When Carolyn presented the proposed design, she included three paragraphs of text she drafted to show tone and content. The client loved Carolyn’s copy so much the draft was used with only a few small revisions.

The Historical Society provided century-old images from the archive. The design includes an innovative roll-fold self-mailer that included a few surprises, including a perf-off reply card and a postcard members could use to send a hand-written note.

The brochure was a Silver Award winner in Neenah Paper’s Text and Cover competition.

Learn more about the White Bear Lake Area Historical Society.

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Close up teaser image of Louise Dillery and the headline "19 months ni quarantine" promoting interview conducted by Carolyn Porter regarding Louise Dillery's tuberculosis quarantine.

Essay: 19 Months in Quarantine

In the early days of the COVID pandemic, Carolyn had the honor of interviewing 94-year-old Louise Dillery about her 19 months in tuberculosis quarantine. She assembled Louise’s recollections of laughter, friendship and access to a luxurious new diversion — the television — into a short essay. Carolyn’s hope was that Louise’s resiliency and ability to adapt would provide inspiration for people struggling with COVID-related stay-at-home orders.

“I’m bored.” Louise spells out the word for emphasis as she laughs: “B–O–R–E–D.” The remark does not come across as a complaint, just a statement of fact.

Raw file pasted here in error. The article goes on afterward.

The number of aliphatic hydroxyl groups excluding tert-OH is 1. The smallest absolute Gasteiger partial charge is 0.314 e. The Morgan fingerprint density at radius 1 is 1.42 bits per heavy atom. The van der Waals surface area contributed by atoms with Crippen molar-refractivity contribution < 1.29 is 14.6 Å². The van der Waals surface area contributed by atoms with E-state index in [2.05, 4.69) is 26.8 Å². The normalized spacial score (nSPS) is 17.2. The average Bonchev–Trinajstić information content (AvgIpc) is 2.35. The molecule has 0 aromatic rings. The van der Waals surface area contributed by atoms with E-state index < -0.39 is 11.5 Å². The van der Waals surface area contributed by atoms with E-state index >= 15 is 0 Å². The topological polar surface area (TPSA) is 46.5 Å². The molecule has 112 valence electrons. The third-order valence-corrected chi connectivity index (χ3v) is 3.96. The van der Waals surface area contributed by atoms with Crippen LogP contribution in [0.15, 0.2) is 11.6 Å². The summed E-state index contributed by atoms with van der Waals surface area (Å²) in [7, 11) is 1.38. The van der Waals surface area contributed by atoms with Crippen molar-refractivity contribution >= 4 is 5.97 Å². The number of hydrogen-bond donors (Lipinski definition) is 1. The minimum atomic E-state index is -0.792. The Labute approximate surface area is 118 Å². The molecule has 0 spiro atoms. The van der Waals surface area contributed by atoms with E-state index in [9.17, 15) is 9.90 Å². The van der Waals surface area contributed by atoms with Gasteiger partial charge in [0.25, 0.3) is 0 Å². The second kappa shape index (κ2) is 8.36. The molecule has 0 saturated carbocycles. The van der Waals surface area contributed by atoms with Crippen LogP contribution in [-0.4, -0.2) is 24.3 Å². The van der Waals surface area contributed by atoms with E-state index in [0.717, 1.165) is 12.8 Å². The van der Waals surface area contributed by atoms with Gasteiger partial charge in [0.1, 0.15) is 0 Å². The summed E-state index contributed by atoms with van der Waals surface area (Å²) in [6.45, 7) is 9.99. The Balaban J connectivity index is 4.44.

Louise Dillery is 94 years old. She understands why she can’t have in-person visitors or go out and get her hair done. She doesn’t feel compelled to break the rules. She knows the stakes of COVID-19 and what it will take to get through this. This is, after all, not the first time she’s been forced to stay inside: nearly seven decades ago, Louise spent 19 months quarantined inside St. Paul’s Ancker Hospital…”

Read the full essay here.

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Teaser image showing glyph connection points from article in Smashing Magazine written by Carolyn Porter

Article for Smashing Magazine

After reading the book Marcel’s Letters, an editor at Smashing magazine asked Carolyn if she would write an article on designing type for the online magazine.

“Let’s say you found a beautiful old handwriting specimen you want to digitize. You might presume you can trace individual letters, then seamlessly convert those tracings into a font. I will confess that was my assumption before I began to work on my first font,” Carolyn wrote in the article. “I had not taken into account the myriad of thoughtful and intentional decisions required to transform the specimen into an artful and functional font.”

The article was written with a first time-font designer in mind. Before jumping in to the design, Carolyn suggested someone begin by assessing the importance of historical accuracy. Then, the designer should conduct a close examination of the specimen by looking at the idiosyncrasies in the handwriting, the variation in shape and position of individual letters, the method for connecting letters, and the texture. Possessing a keen familiarity of the specimen will allow the designer to make informed decisions about aesthetics.

Visit Smashing magazine’s website to read the entire article.